Generating electricity from snow.
Generating electricity from snow.

We all know what solar power is but have you ever heard of nival power? Aomori is the snowiest city in Japan, and for that matter the world. On average Aomori gets 26 feet of snow annually. Its a massive undertaking just to keep the streets clear of all that snow and traditionally the haul it off and dump it into the sea but an associate professor at The University of Electro-Communications envisioned a better use of all that byproduct. Koji Enoki of The University of Electro-Communications invented the system that utilizes snow to move heat conducting fluid through pipes to create a thremo-siphon that pushes a turbine and produces electricity. Fascinating stuff:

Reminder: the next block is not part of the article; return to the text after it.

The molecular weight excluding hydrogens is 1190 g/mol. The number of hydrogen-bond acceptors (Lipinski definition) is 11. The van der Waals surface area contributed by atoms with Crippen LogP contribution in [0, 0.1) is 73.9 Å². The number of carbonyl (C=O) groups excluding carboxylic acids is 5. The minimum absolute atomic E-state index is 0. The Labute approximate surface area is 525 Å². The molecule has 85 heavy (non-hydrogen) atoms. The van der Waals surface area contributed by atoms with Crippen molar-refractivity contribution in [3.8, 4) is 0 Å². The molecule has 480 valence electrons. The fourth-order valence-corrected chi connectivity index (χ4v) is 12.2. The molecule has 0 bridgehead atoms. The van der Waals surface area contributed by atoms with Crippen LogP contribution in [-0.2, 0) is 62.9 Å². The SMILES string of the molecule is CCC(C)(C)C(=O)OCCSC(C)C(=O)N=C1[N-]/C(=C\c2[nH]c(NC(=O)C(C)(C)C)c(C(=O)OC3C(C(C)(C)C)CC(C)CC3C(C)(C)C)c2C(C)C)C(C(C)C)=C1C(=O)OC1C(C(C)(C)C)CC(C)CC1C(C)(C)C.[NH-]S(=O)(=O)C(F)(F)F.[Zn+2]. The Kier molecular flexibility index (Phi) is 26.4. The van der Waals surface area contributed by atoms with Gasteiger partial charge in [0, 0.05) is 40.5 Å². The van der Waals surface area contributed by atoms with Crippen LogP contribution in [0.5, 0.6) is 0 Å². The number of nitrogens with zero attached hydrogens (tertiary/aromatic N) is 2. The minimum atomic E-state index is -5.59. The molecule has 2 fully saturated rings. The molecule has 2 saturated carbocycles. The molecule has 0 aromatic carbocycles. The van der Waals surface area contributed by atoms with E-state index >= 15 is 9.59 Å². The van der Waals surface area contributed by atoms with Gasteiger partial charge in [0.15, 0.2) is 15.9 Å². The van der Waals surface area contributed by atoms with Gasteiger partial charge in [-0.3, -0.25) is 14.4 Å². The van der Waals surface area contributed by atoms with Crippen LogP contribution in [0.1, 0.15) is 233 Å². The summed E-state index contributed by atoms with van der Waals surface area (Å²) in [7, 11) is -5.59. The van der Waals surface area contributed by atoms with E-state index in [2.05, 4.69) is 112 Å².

“The era of solar energy began in 1950 when Bell Labs focused on the development of photovoltaic cells (PV) and created the first solar panels. The breakthrough was made by Daryl Chapin, Calvin Fuller, and Gerald Pearson. The efficiency of their creation was 4%.

Since then, solar energy has made a leap in development, and the efficiency of today’s solar panels reaches more than 23%. As a result of this, countries with a lot of sunny days can generate clean electricity by making full use of the power from the sun.

For example, in the UAE, the world’s largest power plant was built for this purpose. But what about countries where it is cold and there is a lot of snow? Not everyone is as lucky as Iceland, which literally is located on hot water. It seems that Japan has found a way out for cold regions–they have decided that it is possible to generate electricity from snow.”

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